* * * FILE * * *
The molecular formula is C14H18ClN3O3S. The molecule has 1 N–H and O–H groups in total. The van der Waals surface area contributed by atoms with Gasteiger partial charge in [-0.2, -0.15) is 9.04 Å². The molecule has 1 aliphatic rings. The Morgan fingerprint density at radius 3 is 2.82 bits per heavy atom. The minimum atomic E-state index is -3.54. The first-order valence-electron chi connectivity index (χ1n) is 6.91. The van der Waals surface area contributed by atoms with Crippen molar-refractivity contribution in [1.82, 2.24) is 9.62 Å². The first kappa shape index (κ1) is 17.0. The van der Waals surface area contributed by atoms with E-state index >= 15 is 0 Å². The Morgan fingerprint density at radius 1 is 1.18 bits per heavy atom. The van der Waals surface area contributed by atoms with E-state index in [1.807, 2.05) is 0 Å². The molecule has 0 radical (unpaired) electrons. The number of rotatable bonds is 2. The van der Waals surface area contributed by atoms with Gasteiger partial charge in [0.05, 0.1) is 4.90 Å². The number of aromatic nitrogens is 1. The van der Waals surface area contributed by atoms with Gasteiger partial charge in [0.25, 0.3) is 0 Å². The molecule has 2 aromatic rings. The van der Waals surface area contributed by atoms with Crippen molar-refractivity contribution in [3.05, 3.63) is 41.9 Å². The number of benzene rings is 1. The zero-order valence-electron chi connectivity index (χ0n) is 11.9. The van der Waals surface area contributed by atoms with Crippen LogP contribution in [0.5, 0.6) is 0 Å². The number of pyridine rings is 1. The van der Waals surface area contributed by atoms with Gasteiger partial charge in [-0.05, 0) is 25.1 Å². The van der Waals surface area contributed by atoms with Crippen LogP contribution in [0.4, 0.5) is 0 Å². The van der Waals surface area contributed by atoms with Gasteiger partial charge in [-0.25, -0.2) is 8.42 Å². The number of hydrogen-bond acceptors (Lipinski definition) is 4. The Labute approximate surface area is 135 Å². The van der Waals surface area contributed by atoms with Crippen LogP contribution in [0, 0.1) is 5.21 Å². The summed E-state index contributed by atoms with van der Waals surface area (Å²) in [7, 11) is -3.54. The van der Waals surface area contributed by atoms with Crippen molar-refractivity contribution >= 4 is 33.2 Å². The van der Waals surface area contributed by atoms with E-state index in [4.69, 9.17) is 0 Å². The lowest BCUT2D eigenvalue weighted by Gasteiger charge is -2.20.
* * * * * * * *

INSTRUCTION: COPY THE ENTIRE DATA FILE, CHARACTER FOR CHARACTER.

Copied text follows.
The molecular formula is C14H18ClN3O3S. The molecule has 1 N–H and O–H groups in total. The van der Waals surface area contributed by atoms with Gasteiger partial charge in [-0.2, -0.15) is 9.04 Å². The molecule has 1 aliphatic rings. The Morgan fingerprint density at radius 3 is 2.82 bits per heavy atom. The minimum atomic E-state index is -3.54. The first-order valence-electron chi connectivity index (χ1n) is 6.91. The van der Waals surface area contributed by atoms with Crippen molar-refractivity contribution in [1.82, 2.24) is 9.62 Å². The first kappa shape index (κ1) is 17.0. The van der Waals surface area contributed by atoms with E-state index >= 15 is 0 Å². The Morgan fingerprint density at radius 1 is 1.18 bits per heavy atom. The van der Waals surface area contributed by atoms with E-state index in [1.807, 2.05) is 0 Å². The molecule has 0 radical (unpaired) electrons. The number of rotatable bonds is 2. The van der Waals surface area contributed by atoms with Gasteiger partial charge in [0.05, 0.1) is 4.90 Å². The number of aromatic nitrogens is 1. The van der Waals surface area contributed by atoms with Gasteiger partial charge in [0.25, 0.3) is 0 Å². The molecule has 2 aromatic rings. The van der Waals surface area contributed by atoms with Crippen molar-refractivity contribution in [3.05, 3.63) is 41.9 Å². The number of benzene rings is 1. The zero-order valence-electron chi connectivity index (χ0n) is 11.9. The van der Waals surface area contributed by atoms with Crippen LogP contribution in [0.5, 0.6) is 0 Å². The number of pyridine rings is 1. The van der Waals surface area contributed by atoms with Gasteiger partial charge in [-0.05, 0) is 25.1 Å². The van der Waals surface area contributed by atoms with Crippen LogP contribution in [0.4, 0.5) is 0 Å². The van der Waals surface area contributed by atoms with Gasteiger partial charge in [-0.25, -0.2) is 8.42 Å². The number of hydrogen-bond acceptors (Lipinski definition) is 4. The Labute approximate surface area is 135 Å². The van der Waals surface area contributed by atoms with Crippen LogP contribution in [0, 0.1) is 5.21 Å². The summed E-state index contributed by atoms with van der Waals surface area (Å²) in [7, 11) is -3.54. The van der Waals surface area contributed by atoms with Crippen molar-refractivity contribution >= 4 is 33.2 Å². The van der Waals surface area contributed by atoms with E-state index in [4.69, 9.17) is 0 Å². The lowest BCUT2D eigenvalue weighted by Gasteiger charge is -2.20.